The discussion suggests that a preoccupation with orthodoxy implicitly bolsters ecclesiastic authority while a dedication to the practice of love breathes life into 'the universal priesthood of God's people'.

Interesting coincidence that I should reach this point in the book this week.

John said…
This comment has been removed by the author.
John said…
Taking that last point a little further, the author comcuds with the suggestion that perhaps the two cannot go hand in hand.

Reflecting on Jesus' life, it seems that most of his conflict with Jewish authorities was over the fact that his acts of compassion were constantly conflicting with the requirements and limitations which the Law imposed on practice.

A further consideration is that Jesus' ministry, while it included teaching, was balanced with 'the practice of love' - the Gospels show him almost constantly engaged in compassionate service to others.

And when he sends the disciples (not the Apostles) out two-by-two, he sends them to serve (to proclaim and to heal and to drive out evil spirits) not to teach right doctrine.


Taking refuge in right doctrine is an easy way to absolve oneself of responsibility for transforming the world.

Concern for right doctrine is a form of institutionalization, where we have a check list and if we can say that we have checked them all off then we're safe.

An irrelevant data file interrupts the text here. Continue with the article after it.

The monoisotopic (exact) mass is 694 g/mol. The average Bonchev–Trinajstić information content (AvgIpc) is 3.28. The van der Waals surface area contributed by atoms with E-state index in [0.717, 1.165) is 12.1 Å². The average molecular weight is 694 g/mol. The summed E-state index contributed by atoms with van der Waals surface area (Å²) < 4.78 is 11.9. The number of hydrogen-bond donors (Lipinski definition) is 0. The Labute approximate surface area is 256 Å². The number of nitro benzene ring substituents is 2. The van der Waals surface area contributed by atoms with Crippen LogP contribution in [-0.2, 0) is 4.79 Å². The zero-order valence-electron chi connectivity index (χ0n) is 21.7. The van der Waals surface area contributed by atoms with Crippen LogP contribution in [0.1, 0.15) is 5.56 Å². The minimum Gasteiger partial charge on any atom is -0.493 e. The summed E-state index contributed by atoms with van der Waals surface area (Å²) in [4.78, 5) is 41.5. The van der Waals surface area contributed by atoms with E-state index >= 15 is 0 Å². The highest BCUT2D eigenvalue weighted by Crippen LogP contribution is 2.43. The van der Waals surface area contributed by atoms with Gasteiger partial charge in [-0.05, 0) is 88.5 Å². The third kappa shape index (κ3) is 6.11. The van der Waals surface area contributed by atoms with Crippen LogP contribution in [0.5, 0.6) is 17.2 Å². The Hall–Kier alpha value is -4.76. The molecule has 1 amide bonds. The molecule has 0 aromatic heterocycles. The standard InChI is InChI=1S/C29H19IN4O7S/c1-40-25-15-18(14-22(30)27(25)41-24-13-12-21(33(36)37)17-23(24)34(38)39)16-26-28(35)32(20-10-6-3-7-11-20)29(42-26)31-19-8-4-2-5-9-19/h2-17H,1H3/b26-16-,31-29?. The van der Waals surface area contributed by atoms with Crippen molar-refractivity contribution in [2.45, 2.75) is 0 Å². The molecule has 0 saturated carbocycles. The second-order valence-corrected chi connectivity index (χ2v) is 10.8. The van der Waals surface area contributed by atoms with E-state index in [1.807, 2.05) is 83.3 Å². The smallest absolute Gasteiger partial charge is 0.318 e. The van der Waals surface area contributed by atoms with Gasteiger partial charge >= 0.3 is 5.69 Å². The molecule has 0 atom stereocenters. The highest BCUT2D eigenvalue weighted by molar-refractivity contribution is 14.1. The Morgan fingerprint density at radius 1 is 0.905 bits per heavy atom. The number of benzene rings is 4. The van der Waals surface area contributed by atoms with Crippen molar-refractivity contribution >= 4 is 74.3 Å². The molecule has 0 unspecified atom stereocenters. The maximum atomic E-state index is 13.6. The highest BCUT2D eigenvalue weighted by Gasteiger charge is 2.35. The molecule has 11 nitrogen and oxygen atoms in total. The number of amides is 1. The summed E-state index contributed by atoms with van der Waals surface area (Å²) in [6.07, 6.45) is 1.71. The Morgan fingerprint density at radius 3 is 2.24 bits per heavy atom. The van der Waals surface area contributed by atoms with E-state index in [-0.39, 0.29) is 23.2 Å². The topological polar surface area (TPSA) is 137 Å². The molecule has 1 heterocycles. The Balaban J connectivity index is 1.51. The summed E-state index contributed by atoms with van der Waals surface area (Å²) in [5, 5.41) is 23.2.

I think the reason why such an emphasis is placed on homosexuality on the right is that it is an issue that the protester doesn't have to struggle with -- unless one is gay or has a gay family member then things change.

But poverty, war, etc. these things are closer to home and thus must be ignored.
Anonymous said…
I believe there are scriptures that suggest "tooting your horn" too much can be self defeating.
Public displays appear too pious and a turn off to some. Shouldn’t we serve humbly? Reminds me of multi kilowatt hour Christmas displays. How does that look to non-Christians when we should be conserving energy and reducing carbon dioxide? David Mc
John said…
Jesus of Nazareth, God Incarnate, came to announce the Kingdom, He will come again. What are we to do until He comes again? That is the question. What we feel, what we believe, those are really out of our control. It sounds counterintuitive to dismiss feelings and beliefs, however, those are largely shaped for us by our experiences.

What we do is up to us. If we accept the foundational belief that Jesus Christ is the son of God, that He came to announce the Kingdom, and that he will come again, for me, most doctrinal questions fall into the background.

We control what we do. Having established the foundation, we can address the practical issue of how shall we live?

This was the question for the early church and it is the fundamental question for our time as well. It is all about what we do. This is not about works righteousness, not about earning our way into the Kingdom, but about responding to the Incarnation.

Having accepted its truth, what then is the rational response to the Incarnation? For me the answer is service.